On Tang and Choosing a Knife for a Character

225px-Michaelmyers2007Ah, the crisp, refreshing zing of a cold glass of Tang. Is there anything better than that in the morning? Can’t kick things off without an astronomical dose of orange-ish vitamin C.

Wait, we’re talking about knives? In that case, stop drinking Tang (uppercase T) and start thinking tang (lowercase t).

A knife’s tang is an important feature to consider whenever assigning a character a hard-use blade. By that I mean the kind of knife slated for a workout slashing and slicing its way through a story.

This is important since these oft-appearing knives can become a signature piece of a character’s ensemble. Who’s Rambo without that Jimmy Lile custom knife? Would Michael Myers (right, image via Wikipedia) carry anything other than a butcher knife in the Halloween movies? Would Heath Ledger’s Joker in The Dark Knight be as creepy without that knife fetish?

Before choosing a knife for your character on looks or “cool factor” alone, first consider the tang.

The tang is the part of the blade that runs down into the handle to offset pressure during use. The longer the tang, the more durable the knife. When the tang runs all the way down the handle, it’s referred to as a “full tang.” If the tang is short or reduced, it’s referred to as a “partial tang,” “half tang,” “rat-tail tang” or “push tang.”

Here’s what I mean.

What is a Full Tang Knife

 

What is a Partial Tang Knife

 

Do Folding Knives Have a Tang

Full tang knives by far can take the most beating. When you’re researching a specific knife model for a character, keep an eye out for “full tang,” “long tang” or something close to that. In all cases, full tang knives are “fixed blade,” meaning the blade doesn’t move as it would with a folding knife.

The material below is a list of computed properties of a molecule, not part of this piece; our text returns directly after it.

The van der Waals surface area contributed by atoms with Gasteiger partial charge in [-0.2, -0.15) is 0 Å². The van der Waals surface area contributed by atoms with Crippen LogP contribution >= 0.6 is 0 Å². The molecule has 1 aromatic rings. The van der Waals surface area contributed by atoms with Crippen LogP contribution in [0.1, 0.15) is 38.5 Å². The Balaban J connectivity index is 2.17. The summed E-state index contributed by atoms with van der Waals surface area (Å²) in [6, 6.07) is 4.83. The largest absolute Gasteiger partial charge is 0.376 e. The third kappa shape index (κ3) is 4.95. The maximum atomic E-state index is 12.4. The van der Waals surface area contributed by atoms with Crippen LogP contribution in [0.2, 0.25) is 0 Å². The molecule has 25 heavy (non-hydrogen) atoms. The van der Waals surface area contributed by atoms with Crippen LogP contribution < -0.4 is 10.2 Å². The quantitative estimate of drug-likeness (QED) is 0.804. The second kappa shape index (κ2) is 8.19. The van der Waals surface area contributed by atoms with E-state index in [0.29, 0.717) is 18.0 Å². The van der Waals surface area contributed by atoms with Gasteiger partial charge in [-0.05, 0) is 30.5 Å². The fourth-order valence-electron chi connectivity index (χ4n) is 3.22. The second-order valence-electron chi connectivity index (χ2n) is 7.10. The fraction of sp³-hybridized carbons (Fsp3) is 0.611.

Why does this even matter? Because partial tang and folding knives (i.e. switchblades/automatic knives, pocketknives, assisted opening knives, etc.) can’t hold up to extreme conditions in the way fixed blade, full-tang knives can. In my book, The Writer’s Guide to Weapons: A Practical Reference for Using Firearms and Knives in Fiction, I detail a true story from crime writer Les Edgerton about a switchblade used in a violent encounter. A woman used the switchblade to stab another person. The blade, because it didn’t have a tang, bent and would not go back into the handle. The knife failed.

That doesn’t lend itself well to the rigors of fiction, where knives can be put through any number of hard-use scenarios. In those cases, a fixed blade, full-tang knife is the way to go.

Here are a few go-to models and types I think could be used in almost any story.

What kinds of knives are you giving to your characters?


Get the Book

The Writers Guide to WeaponsThe Writer’s Guide to Weapons: A Practical Reference for Using Firearms and Knives in Fiction (Writer’s Digest Books) comes with everything but the ammo. Pick up a print or digital copy from these fine retailers:

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